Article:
Health-care leaders recall moment of hope when COVID-19 vaccine arrived in La Crosse one year ago

'I think hope sustains us': La Crosse health-care leaders saw COVID-19 vaccine's arrival as hope in midst of pandemic

LA CROSSE, Wis. (WKBT) — The first doses of the COVID-19 vaccine arrived in La Crosse one year ago Tuesday. Staffers at Mayo Clinic Health System and Gundersen Health System waited for something brand new to arrive in the community.

This single delivery inside the car of a Wisconsin State trooper was a sign of hope for La Crosse, these health-care professionals thought. The first recipients said the moment lifted a tremendous weight off their tired shoulders.

“It’s been a really long year,” said Jenny Tempelis, regional pharmacy director at Mayo Clinic Health System.

As if 2020 didn’t stack enough barriers in front of people like Tempelis, 2021 built its own barricade.

“We knew that this was going to help,” Tempelis said.

Tempelis vividly remembers the day the first COVID-19 vaccine doses arrived at Mayo’s front door.

“Similar weather — it was a little gloomy,” she said.

Dr. Elizabeth Cogbill at Gundersen remembers details like this, too.

“That tells you how powerful emotionally that experience was for all of us,” Cogbill said.

Cogbill received the first dose of the vaccine inside her health-care system.

“I just remember feeling so humbled, and so privileged, and honored to be in that position,” Cogbill said.

Certified nursing assistant Katie Kotek was one of Mayo’s first recipients.

“You never think you’ll be picked first for something like that,” Kotek said.

Cogbill saw the impact the vaccines made in La Crosse’s nursing homes.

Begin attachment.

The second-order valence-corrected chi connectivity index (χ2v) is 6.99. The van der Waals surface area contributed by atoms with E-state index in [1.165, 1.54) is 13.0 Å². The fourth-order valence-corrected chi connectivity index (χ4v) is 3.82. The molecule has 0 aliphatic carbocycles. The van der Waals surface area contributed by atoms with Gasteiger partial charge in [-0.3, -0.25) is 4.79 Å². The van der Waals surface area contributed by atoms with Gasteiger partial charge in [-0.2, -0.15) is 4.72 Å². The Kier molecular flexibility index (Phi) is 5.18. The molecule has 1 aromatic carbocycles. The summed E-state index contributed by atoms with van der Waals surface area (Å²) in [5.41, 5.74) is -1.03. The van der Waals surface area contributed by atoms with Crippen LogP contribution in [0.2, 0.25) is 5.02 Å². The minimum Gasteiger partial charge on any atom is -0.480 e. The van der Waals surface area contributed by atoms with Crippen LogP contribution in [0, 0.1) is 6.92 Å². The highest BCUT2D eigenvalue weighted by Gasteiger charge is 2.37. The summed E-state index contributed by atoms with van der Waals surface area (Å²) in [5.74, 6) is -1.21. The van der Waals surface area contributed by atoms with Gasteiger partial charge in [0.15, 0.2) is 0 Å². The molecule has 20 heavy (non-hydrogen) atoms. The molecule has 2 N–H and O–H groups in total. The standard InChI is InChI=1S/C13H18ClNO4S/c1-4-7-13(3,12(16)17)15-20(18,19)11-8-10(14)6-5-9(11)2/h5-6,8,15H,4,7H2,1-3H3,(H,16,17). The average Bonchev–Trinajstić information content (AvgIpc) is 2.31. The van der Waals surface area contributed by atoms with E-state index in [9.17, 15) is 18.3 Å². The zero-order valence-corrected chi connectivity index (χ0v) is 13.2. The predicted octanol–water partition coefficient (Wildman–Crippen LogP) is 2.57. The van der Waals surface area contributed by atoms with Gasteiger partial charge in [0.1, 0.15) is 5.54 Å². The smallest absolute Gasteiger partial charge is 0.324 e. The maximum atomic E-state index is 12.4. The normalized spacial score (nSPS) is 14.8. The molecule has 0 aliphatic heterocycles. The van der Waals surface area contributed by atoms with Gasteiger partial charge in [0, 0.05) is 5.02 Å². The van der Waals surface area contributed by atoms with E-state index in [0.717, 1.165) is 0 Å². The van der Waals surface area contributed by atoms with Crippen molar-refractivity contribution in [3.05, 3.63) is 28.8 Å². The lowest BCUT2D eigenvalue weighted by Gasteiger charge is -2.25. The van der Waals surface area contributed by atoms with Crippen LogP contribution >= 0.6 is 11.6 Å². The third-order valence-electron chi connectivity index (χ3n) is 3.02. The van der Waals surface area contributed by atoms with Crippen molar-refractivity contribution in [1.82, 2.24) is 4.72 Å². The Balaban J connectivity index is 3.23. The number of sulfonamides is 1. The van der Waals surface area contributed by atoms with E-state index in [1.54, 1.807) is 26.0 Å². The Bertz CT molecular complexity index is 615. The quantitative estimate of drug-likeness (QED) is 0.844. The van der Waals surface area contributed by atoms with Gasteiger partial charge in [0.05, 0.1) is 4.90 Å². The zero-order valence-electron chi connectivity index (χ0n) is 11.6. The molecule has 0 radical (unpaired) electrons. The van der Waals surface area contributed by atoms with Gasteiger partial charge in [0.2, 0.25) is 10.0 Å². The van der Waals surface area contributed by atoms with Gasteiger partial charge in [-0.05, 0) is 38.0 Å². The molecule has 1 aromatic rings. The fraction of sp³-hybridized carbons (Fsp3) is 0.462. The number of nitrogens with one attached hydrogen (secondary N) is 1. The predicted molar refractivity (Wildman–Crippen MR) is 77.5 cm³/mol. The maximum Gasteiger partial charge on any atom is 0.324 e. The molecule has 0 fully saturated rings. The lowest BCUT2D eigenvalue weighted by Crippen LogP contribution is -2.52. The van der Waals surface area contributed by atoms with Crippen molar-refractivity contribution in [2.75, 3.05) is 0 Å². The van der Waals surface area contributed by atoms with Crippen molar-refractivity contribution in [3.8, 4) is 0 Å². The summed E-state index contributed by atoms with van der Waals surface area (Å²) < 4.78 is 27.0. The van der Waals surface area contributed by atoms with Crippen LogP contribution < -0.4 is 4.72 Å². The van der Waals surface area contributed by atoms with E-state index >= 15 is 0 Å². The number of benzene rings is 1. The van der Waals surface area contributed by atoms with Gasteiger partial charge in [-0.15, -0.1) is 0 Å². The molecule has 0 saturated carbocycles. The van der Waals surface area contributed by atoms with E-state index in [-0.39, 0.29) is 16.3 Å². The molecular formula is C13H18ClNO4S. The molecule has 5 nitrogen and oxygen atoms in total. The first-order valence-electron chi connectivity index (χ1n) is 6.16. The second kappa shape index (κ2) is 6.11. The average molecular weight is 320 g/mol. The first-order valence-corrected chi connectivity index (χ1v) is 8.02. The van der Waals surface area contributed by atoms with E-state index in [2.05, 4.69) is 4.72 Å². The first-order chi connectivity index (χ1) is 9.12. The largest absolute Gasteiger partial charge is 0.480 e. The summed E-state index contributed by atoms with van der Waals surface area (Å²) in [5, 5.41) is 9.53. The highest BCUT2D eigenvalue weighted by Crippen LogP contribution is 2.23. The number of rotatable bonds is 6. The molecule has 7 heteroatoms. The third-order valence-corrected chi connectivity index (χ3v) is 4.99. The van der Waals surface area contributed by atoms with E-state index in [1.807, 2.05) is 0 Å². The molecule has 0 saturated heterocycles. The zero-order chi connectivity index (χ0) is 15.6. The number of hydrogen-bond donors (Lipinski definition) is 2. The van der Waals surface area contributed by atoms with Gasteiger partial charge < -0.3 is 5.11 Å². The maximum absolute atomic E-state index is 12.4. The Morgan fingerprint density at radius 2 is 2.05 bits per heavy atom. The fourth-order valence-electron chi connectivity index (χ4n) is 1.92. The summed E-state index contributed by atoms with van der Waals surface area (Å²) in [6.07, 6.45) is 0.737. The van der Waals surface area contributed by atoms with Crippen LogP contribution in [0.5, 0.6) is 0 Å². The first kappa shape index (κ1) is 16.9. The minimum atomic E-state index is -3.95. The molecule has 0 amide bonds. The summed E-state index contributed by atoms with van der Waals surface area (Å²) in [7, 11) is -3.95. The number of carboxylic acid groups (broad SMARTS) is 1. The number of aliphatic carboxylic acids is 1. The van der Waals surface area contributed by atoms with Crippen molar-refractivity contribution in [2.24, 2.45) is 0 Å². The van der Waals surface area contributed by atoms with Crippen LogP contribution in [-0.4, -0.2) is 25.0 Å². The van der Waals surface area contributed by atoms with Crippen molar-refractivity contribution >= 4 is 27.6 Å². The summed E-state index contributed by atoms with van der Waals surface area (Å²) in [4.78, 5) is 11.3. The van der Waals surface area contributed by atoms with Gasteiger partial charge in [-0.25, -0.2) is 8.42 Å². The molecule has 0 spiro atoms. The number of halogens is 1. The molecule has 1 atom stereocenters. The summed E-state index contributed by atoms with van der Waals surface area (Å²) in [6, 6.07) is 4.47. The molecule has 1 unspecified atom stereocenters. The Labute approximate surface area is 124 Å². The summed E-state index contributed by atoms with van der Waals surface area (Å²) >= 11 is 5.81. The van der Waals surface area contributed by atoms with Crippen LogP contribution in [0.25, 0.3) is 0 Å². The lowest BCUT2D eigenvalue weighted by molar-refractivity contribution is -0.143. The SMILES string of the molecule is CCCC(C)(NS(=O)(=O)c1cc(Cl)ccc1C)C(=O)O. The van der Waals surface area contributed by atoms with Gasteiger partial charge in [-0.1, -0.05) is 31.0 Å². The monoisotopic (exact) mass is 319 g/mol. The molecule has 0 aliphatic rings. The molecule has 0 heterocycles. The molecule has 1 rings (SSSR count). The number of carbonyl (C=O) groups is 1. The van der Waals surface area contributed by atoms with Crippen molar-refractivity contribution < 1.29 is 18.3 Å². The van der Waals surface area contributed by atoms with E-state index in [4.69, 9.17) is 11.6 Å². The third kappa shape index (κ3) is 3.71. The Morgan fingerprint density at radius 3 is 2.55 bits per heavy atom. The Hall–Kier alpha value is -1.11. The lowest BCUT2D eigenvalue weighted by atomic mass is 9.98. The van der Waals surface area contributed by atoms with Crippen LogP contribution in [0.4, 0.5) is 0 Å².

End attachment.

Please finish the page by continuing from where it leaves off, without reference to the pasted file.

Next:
“We saw the outbreaks almost completely stop,” Cogbill said. “It was miraculous.”

Yet here we sit with hospitals witnessing deja vu with rising cases two new variants and a majority of hospital space filled with unvaccinated patients.

“The hospital is keeping these people for weeks at a time. And no visitors; you can’t see your family,” Kotek said. “The only people you’re seeing are the medical professionals that are coming in there. That’s hard.”

Cogbill’s experience taught her it is hard to find meaning where there’s no experience.

“COVID is data and somewhat meaningless unless it touches you personally,” she said.

Tempelis said she can only recommend the best options for people.

“You don’t want to try to force or convince, but provide information,” Tempelis said.

She said she is glad her family chose the vaccine.

“I’m very grateful that the five of us aren’t going to be spending the holidays in the hospital,” Tempelis said.

Despite long hours, and the pandemic’s toll on these community neighbors, they continue their service. All because of the hope that arrived in a box one year ago.

“I think hope sustains us,” Cogbill said. “I believe that.”

These medical professionals said they will continue to work to make sure there are always enough vaccine doses in the community. That way anyone who decides to get vaccinated can do so at any time.

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